A chef who vandalised 17 cars in Nelson on a boozy night out owned up, even though nobody saw him.
Robert Varey, who only remembered damaging one vehicle, “marched“ into the police station the next day and admitted it. His mum had asked him if he had done it and had sent him straight to the police, a court heard.
Burnley magistrates were told reports of damage to all 17 vehicles flooded in over the next few days, but police only had a description of a tall man in a white T- shirt. There were no witnesses to the crime spree and Varey’s solicitor advised the 20-year-old to plead not guilty to the other offences, but he insisted on holding his hand up to the lot.
The hearing was told Varey had left a trail of damage in the Glenfield Road area, totalling more than £1, 700, as he slashed tyres, ripped off windscreen wipers and broke wing mirrors. One of the vehicles he attacked by slitting the tyres was a Motability car, used by a disabled victim.
The night of destruction so concerned the community, Pendle MP Andrew Stephenson contacted the police to try and speed up the case, but it still took nearly a year to get to court.
Varey’s lawyer Janet Sime said: “The MP clearly didn’t have much luck with that.”
Varey has now been ordered to pay a £2,298 “bill” for his actions between last February 25th and 26th.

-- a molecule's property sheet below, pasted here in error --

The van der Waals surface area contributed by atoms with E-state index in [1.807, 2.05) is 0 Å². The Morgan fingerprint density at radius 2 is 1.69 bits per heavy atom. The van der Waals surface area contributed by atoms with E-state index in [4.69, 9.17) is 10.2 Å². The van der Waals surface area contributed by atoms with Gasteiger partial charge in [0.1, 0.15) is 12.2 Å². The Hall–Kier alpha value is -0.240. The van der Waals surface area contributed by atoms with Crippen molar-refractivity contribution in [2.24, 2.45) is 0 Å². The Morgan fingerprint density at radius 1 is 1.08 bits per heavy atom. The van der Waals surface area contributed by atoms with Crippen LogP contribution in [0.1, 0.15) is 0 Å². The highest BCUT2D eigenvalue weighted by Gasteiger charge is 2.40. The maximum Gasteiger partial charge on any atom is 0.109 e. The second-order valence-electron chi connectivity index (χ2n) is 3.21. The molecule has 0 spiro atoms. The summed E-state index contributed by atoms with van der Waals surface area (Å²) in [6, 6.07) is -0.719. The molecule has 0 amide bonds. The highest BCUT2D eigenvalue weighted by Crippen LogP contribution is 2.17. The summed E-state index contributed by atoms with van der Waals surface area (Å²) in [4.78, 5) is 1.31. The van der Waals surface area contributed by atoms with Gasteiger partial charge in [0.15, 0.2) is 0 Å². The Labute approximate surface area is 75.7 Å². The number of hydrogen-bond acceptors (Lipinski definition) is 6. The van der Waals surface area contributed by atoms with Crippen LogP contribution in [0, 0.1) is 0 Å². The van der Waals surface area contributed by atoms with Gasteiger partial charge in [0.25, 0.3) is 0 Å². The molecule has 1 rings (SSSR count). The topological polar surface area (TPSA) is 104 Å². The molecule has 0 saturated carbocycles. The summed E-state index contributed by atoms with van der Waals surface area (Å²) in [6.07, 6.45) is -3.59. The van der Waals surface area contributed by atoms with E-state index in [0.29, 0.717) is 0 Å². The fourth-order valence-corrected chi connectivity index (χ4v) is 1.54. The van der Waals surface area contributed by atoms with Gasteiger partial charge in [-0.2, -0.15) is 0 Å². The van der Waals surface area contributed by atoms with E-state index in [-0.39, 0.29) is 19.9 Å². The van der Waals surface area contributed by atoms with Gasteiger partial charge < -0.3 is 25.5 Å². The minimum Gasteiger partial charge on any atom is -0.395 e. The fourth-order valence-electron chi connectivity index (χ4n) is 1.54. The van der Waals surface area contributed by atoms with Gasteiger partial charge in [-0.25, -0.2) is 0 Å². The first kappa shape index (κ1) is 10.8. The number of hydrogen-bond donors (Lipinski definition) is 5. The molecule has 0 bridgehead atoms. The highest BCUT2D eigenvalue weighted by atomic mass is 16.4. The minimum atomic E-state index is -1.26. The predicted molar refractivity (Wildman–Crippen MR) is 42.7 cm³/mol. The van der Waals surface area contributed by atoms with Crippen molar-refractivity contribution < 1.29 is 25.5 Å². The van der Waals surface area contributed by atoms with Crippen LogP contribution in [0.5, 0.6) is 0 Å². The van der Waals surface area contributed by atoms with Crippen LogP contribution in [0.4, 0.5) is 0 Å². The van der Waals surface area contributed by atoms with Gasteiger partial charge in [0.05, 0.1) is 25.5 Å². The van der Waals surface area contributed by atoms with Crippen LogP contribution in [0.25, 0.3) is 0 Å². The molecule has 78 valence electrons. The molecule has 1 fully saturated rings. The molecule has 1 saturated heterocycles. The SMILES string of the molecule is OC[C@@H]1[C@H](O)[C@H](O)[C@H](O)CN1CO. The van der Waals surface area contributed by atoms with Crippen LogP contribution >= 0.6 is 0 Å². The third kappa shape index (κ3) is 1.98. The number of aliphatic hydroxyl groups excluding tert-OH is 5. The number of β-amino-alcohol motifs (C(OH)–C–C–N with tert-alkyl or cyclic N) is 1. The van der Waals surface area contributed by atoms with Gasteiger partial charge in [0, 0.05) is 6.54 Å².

Mrs Alex Mann (prosecuting) said just before midnight police got a call from an informant and attended the Glenfield Road area.
She added: "The next day, the defendant attended at the police station and handed himself in. He said he was responsible for some damage around the Glenfield Road area. In the following few days, police received 17 phone calls from members of the public, reporting their vehicles had been damaged.”
One of the victims, a lecturer, told police she had had to have a day off, which impacted on 200 students and another car owner lost £110, on top of the damage, as he also had to have a day off work.
Mrs Mann said the total cost of the damage, without the Motability vehicle, was £1,732.
The prosecutor told the Bench: "Tracking the defendant down might have been very difficult. I do think credit ought to be given to him for owning up to these offences.”
Miss Janet Sime (defending) told the magistrates: "There were no witnesses and no identification. He does not remember doing it, except one. He wouldn’t have known if there was a group of people doing it and neither do the Crown. He was adamant he was pleading guilty.
"This is a 20-year-old lad who has now lost his good character. It is a very unusual case. He is not prepared to prevaricate and waste the court’s time, despite the fact he would only be convicted of one."
Varey, of Malvern Road, Nelson, admitted 17 counts of criminal damage. He was fined £161, with £85 costs and must pay £2,052 compensation.